A randomized, double-blind, dose comparison study with an open-label crossover segment that evaluated the safety and efficacy of MDMA-assisted psychotherapy in veterans with chronic PTSD was conducted by MAPS from October 2010 to November 2016. 

After three 90-minute psychotherapy sessions, the participants underwent two eight-hour long experimental sessions that were scheduled three to five weeks apart. The study involved 24 participants, 12 of whom were given a dose of 125 mg of MDMA while six were given 75 mg and the other six received a dose of 30 mg. 

Participants received integrative psychotherapy in between sessions, including the day after each session. PTSD symptoms and general psychological function were assessed a month after the second dosage.  They were all assessed 12 months after their final session.

The results of this study showed that the 18 participants that received higher doses of MDMA had significantly greater improvement in PTSD symptom severity than the group that received 30 mg of MDMA. No significant difference was found between the group that received 125 mg and the group that received 75 mg. 

A study analyzing the effectiveness of MDMA-assisted psychotherapy in veterans with combat-related, refractory PTSD conducted by VA Loma Linda Health Care System in California and MAPS will start in January 2021 and conclude in December 2023.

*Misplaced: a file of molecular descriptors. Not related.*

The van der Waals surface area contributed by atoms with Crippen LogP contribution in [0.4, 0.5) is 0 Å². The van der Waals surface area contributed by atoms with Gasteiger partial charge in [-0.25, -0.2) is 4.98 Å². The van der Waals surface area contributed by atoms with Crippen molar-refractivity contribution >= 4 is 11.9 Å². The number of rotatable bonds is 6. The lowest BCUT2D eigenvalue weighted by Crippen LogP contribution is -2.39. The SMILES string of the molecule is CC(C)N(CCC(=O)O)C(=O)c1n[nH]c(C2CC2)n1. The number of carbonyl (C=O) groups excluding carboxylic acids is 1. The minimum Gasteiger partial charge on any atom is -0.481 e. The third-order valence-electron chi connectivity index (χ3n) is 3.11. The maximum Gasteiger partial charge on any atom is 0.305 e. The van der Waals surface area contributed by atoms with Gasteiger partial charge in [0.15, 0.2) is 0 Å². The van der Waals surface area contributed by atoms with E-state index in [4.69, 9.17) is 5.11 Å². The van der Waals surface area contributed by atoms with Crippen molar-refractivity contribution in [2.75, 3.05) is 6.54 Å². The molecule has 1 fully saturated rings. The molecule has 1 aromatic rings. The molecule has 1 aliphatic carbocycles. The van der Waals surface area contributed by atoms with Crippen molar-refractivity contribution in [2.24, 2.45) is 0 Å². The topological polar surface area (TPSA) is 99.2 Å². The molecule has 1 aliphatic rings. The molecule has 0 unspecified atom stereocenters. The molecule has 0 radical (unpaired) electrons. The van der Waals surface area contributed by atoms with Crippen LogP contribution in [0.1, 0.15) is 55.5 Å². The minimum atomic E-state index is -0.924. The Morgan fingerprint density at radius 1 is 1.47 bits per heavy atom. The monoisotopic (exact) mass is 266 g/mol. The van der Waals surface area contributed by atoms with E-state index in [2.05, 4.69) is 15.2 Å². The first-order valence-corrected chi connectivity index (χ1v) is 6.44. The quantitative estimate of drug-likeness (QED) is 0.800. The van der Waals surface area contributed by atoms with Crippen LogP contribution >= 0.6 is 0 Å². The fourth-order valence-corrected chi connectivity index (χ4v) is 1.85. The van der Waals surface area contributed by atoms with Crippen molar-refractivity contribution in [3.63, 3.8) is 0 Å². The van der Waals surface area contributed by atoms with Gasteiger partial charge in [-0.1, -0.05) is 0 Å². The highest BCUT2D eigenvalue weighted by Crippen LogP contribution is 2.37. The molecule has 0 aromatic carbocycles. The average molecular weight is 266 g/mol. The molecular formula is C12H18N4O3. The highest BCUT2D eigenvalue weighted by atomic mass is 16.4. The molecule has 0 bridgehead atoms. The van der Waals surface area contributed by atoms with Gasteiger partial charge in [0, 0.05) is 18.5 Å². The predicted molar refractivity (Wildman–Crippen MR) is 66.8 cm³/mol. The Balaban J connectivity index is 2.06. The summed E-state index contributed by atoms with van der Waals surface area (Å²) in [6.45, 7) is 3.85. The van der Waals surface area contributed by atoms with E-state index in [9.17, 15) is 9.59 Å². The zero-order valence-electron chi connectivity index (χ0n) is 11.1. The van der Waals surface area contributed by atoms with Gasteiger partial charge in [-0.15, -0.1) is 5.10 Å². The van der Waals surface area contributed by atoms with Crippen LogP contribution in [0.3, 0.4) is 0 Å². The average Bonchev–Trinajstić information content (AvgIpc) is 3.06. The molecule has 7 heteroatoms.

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The trial will be a single-site, open-label Phase II study with 10 participants. The purpose of the study is to evaluate the risks and benefits of MDMA as a complement to psychotherapy on reduction of symptoms of combat-related treatment-resistant PTSD in US military veterans. 

MDMA will be given in conjunction with psychotherapy in three single-dose sessions over the course of 12 weeks. The participants will also receive preparation psychotherapy before each session and integration psychotherapy after each active-dose session. Participants will receive an initial dose of 80 mg. 

The planned duration of the study is one to three years, with each active treatment lasting around 12 weeks. The trial will also involve a long-term follow up 12 months after the last MDMA session. 

What are the Potential Risks of MDMA-assisted Psychotherapy for Veterans with PTSD? 

There have been some risks associated with MDMA in the treatment of PTSD in veterans. Aside from the usual possible side effects of MDMA, the 2010-2016 study conducted by MAPS showed that while the treatment was well tolerated, adverse effects were reported by 20 out of the 24 participants of the trial, though four happened before drug administration.

The most commonly reported treatment-related adverse effects were psychiatric symptoms. Frequently reported events included anxiety, headaches, fatigue, and muscle tension. Some participants also reported insomnia. Most of these adverse reactions were mild or moderate, with the occurrence decreasing as the treatment went on.